2826. Is that invariably used ?—Invariably, except for in the export beer and the higher class keeping beers, in which it is unnecessary to use it. Priming is used in order to mature the beer in a moderately short time. When we have to deal with the higher priced beers, such as the export and strong ale, No. 1 as we call it, and other varieties of strong beer that have to be kept some time, there is no necessity to use the priming. The system of Burton brewing is such that the whole of the fermentable matter is reduced down to almost the smallest possible point by the time the yeast is separated from the beer. When the beer is put into the casks, it has a tendency to remain flat, and in that condition it is practically unconsumable. This small quantity of sugar revives the yeast and sets up a fresh fermentation, bringing the beer thereby into condition, and, further, it helps to carry on the fermentation afterwards, according to the well-known scientific fact that one sugar which is fermenting will carry another sugar with it, which is not easily fermentable by itself. For instance, as Professor Odling will understand, lactose and some others of the higher sugars will scarcely ferment by themselves; they do so, however, in the presence of a more fermentable sugar fermenting. If fermentation is carried on so that the sugar that is left in the beer after the chief fermentation is finished, is no longer capable with any degree of rapidity of further fermentation, and, therefore, of supplying the carbonic acid gas which is necessary to keep the beer in condition, the beer would remain flat and unsaleable for a longer time if this small quantity of priming, which consists of an easily fermentable sugar, were not added. That sugar carries on the fermentation, or helps the yeast to carry on the fermentation in the sugar that was previously only slowly fermentable.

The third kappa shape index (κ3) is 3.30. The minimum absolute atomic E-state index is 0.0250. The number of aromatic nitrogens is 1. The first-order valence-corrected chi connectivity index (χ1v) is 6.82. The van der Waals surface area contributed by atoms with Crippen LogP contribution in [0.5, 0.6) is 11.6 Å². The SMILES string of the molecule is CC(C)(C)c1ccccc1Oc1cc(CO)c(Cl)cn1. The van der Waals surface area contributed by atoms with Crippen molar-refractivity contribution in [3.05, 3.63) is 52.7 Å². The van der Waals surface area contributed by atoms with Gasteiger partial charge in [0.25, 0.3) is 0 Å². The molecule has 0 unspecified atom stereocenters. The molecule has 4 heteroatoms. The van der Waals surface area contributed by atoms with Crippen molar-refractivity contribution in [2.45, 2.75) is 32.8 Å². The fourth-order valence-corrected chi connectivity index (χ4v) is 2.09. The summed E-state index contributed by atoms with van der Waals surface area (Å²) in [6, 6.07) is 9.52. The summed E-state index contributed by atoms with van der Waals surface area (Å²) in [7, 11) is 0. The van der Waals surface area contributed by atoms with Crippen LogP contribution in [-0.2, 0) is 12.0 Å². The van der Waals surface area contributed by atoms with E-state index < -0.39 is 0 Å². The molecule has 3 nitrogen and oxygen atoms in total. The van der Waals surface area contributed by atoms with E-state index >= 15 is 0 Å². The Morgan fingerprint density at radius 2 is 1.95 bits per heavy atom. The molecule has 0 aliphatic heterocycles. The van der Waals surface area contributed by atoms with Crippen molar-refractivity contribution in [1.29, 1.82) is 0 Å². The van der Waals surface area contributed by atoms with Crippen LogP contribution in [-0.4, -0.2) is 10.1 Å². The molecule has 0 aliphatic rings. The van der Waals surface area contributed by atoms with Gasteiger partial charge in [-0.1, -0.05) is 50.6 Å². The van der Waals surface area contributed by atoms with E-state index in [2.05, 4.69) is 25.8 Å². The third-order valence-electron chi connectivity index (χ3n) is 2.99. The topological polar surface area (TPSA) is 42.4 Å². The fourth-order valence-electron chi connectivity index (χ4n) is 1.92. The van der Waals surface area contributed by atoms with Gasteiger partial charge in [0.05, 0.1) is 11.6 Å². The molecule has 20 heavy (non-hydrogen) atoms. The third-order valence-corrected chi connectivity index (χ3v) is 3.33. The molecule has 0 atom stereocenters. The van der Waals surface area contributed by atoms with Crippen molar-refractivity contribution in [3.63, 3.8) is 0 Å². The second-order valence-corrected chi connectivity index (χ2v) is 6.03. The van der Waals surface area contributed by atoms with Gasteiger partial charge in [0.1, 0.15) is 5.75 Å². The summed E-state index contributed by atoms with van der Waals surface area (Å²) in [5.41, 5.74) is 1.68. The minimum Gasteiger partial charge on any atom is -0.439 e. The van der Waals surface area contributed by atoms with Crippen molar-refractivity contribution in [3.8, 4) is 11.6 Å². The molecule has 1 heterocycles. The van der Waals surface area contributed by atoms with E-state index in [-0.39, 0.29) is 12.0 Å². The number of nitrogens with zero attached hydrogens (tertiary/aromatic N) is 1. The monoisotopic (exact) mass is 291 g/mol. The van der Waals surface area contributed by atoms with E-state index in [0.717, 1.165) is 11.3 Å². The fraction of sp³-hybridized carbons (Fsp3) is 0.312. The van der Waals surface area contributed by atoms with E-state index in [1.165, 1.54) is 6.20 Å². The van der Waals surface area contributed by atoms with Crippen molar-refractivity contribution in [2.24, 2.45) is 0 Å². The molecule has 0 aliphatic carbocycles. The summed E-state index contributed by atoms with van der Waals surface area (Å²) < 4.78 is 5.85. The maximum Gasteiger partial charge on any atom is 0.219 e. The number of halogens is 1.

2827. In the case of export beer, when you do not want the beer to ferment soon, you leave out the priming ?—Yes.